Penetrating history of the lands and peoples caught between the powers of Germany and the U.S.S.R. beginning with the pre-WWII context through WWII and into the post-war period. A mind-numbing in terms of the magnitude of the inhumanity and the destructive policies of starvation, death by bullet, death by work and death by death camp. The author traces the policies of Hitler and Stalin as they destroy, often repeatedly, the peoples and cultures of the lands in between their two countries and their expanding needs. The author adds a new perspective to the understanding of WWII and its impact in Eastern and Baltic Europe. The reader captures the historical detail and gathers momentum around the impact without giving way to extremes. This is an important piece of the history of WWII, well-told, well-read and worth understanding in our current world context.
8 of 8 people found this review helpful
Bloodlands promised to inform about the mass murder by the Germans and Russians in Eastern Europe in the 1930s, 1940s and 1950s. I was not disappointed. Accessing newly available sources in a number of languages, Snyder corrects many misconceptions about the period. Oh, the struggle of Poland was far greater than I had imagined. Belarus, Ukraine, and the Baltic Republics all came out of obscurity for me. The juxtaposition of Germany and Russia in this text is a remarkable accomplishment. I am just amazed at how Snyder has pulled together and related happenings in the eastern front, what we commonly call the Holocaust, and the Stalinist pogroms. His final comments on morality and related observations are very thought provoking. Well worth the reader's time.
16 of 17 people found this review helpful
What made the experience of listening to Bloodlands the most enjoyable?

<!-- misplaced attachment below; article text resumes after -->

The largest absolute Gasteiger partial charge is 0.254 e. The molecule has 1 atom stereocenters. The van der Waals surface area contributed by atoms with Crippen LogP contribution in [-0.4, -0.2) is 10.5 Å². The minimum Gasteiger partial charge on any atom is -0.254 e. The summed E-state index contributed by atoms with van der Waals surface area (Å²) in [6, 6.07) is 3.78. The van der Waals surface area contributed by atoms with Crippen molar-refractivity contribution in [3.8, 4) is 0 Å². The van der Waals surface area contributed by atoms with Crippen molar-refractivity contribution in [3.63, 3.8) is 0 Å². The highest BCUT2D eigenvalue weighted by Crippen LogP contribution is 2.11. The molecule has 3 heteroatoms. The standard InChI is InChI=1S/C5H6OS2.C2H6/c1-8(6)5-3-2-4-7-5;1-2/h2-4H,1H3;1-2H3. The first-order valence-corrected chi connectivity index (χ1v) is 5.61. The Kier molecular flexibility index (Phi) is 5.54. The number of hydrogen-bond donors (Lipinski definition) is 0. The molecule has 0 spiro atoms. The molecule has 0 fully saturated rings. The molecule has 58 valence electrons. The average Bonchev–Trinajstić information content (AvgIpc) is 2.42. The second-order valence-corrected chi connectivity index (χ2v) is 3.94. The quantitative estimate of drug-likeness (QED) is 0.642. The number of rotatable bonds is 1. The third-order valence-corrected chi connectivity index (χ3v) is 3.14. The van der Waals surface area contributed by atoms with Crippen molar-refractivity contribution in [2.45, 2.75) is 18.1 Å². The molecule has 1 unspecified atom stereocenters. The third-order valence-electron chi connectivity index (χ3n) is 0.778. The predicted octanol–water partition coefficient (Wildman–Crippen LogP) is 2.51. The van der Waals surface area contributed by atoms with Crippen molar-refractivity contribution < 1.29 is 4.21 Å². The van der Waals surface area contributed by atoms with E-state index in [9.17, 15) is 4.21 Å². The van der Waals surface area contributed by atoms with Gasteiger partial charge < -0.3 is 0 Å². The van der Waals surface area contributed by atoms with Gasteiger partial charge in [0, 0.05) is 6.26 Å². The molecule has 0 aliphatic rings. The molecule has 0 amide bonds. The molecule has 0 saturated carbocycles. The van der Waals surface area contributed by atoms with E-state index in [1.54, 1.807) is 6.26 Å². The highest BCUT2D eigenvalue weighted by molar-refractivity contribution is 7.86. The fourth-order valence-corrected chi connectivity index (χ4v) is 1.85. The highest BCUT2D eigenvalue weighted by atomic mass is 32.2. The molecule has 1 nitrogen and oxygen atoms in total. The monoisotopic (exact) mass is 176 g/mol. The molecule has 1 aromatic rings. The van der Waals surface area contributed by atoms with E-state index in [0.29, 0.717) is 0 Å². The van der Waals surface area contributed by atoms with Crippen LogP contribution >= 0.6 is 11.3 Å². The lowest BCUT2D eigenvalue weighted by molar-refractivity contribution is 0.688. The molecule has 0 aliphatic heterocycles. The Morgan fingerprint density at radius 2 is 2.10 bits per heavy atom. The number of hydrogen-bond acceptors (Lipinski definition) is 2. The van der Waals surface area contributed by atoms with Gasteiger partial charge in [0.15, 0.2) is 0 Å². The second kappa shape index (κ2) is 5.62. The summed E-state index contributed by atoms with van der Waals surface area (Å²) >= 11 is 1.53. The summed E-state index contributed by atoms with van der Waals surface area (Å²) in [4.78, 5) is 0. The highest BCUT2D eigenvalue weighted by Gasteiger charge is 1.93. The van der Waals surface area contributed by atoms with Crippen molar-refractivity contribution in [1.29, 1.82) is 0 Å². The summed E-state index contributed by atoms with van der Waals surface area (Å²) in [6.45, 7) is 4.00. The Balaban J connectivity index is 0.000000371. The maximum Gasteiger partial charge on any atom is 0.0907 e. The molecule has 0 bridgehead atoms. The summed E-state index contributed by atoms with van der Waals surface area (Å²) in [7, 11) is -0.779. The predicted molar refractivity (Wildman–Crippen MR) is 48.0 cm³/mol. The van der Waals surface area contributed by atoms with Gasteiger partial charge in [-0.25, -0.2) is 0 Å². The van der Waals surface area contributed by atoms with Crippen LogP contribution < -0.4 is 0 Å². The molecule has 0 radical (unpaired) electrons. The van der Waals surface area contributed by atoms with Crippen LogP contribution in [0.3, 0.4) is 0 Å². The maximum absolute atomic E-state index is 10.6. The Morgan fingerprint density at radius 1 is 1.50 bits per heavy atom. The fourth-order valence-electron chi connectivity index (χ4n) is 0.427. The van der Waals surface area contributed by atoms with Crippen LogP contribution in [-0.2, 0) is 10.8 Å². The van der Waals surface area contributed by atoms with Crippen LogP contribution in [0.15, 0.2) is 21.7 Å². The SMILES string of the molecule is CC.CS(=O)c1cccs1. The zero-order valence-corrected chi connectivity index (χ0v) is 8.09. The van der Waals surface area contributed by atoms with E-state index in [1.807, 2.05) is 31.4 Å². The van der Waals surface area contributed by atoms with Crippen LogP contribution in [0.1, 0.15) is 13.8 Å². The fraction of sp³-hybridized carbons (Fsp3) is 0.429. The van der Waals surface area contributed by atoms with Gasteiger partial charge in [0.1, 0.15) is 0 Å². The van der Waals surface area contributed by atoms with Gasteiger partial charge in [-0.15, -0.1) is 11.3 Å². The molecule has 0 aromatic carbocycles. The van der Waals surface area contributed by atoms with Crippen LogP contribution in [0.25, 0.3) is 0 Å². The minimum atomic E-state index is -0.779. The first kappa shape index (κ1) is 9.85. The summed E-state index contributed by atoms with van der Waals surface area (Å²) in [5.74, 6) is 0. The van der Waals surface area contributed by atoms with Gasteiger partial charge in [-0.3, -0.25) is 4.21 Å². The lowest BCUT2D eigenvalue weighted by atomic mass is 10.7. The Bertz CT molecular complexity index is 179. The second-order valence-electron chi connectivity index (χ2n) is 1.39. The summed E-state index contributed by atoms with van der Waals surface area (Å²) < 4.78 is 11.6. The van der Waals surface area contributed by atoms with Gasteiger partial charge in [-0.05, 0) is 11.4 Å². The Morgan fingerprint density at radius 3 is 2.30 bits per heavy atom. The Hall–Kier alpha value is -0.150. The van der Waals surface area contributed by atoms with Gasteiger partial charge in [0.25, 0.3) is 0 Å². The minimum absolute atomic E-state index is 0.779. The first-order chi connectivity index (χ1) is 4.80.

New information flows from this excellently researched book that covers a largely lost body of history. The book crosses a long arc of Soviet history and shows the recurring theme of inhumanity to a helpless people. The Bloodlands were the western areas of the Soviet Union that took the brunt of the German Assault in WWII. However that is only part of the story. This area was devastated the persecution of farming Kulaks and the miserable collectivization of farms that created epic famines. What was enlightening and horrifying was that the greatest number of murders came from the Soviets on their own people for no sensible reason.This book could make all of us think twice about the consequences of strong centralized, all powerful governments with cliques on their own agenda.This is a particularly difficult book to read as it deals with horrific events exacted on helpless people. It is a story of the systematic murder of millions of innocent civilians by two countries, the Soviet Union and Germany. After reading this book, you will be assured why the Ukrainians wanted out of the USSR at the earliest opportunity. Frankly, several times I wondered if I was doing the right thing, plunging into this pit of human despair and informing myself of things that I might have been happier not knowing. For that reason, I waited 6 months to write this review. This is an important book that deserves reading and the people of the Bloodlands deserve to be remembered in some degree. This book will never set anything right, but it is important that we not forget and forgive the unforgettable and the unforgivable. The narrator told the story, he did not read. His resonant, magisterial voice delivers this impactful story with the solemnity required. He does treat the irony perfectly with voice tones that brings lift to the written word.This is a solid 5-star book, disturbing but richly informing.